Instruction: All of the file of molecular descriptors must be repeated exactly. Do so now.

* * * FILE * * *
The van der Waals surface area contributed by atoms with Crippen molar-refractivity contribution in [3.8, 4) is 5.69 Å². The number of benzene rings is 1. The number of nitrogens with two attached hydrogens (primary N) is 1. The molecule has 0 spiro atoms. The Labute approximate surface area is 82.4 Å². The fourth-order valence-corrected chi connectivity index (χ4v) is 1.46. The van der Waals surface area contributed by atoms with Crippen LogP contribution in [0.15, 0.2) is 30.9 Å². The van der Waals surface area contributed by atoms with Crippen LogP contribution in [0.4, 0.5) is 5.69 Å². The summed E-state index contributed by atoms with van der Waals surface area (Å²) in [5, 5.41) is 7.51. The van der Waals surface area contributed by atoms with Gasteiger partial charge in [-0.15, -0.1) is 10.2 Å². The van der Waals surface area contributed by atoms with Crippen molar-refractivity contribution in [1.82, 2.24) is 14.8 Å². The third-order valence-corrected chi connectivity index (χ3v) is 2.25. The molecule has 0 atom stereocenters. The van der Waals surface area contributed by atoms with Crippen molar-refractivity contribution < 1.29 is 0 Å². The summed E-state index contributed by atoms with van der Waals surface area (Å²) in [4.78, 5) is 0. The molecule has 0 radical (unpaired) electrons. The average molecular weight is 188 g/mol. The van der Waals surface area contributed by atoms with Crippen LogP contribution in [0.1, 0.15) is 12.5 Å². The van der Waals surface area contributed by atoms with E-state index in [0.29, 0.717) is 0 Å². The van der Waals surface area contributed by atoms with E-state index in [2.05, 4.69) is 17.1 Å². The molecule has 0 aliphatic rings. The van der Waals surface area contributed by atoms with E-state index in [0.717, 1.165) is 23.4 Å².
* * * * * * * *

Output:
The van der Waals surface area contributed by atoms with Crippen molar-refractivity contribution in [3.8, 4) is 5.69 Å². The number of benzene rings is 1. The number of nitrogens with two attached hydrogens (primary N) is 1. The molecule has 0 spiro atoms. The Labute approximate surface area is 82.4 Å². The fourth-order valence-corrected chi connectivity index (χ4v) is 1.46. The van der Waals surface area contributed by atoms with Crippen LogP contribution in [0.15, 0.2) is 30.9 Å². The van der Waals surface area contributed by atoms with Crippen LogP contribution in [0.4, 0.5) is 5.69 Å². The summed E-state index contributed by atoms with van der Waals surface area (Å²) in [5, 5.41) is 7.51. The van der Waals surface area contributed by atoms with Gasteiger partial charge in [-0.15, -0.1) is 10.2 Å². The van der Waals surface area contributed by atoms with Crippen molar-refractivity contribution in [1.82, 2.24) is 14.8 Å². The third-order valence-corrected chi connectivity index (χ3v) is 2.25. The molecule has 0 atom stereocenters. The van der Waals surface area contributed by atoms with Crippen molar-refractivity contribution < 1.29 is 0 Å². The summed E-state index contributed by atoms with van der Waals surface area (Å²) in [4.78, 5) is 0. The molecule has 0 radical (unpaired) electrons. The average molecular weight is 188 g/mol. The van der Waals surface area contributed by atoms with Crippen LogP contribution in [0.1, 0.15) is 12.5 Å². The van der Waals surface area contributed by atoms with E-state index in [0.29, 0.717) is 0 Å². The van der Waals surface area contributed by atoms with E-state index in [2.05, 4.69) is 17.1 Å². The molecule has 0 aliphatic rings. The van der Waals surface area contributed by atoms with E-state index in [0.717, 1.165) is 23.4 Å².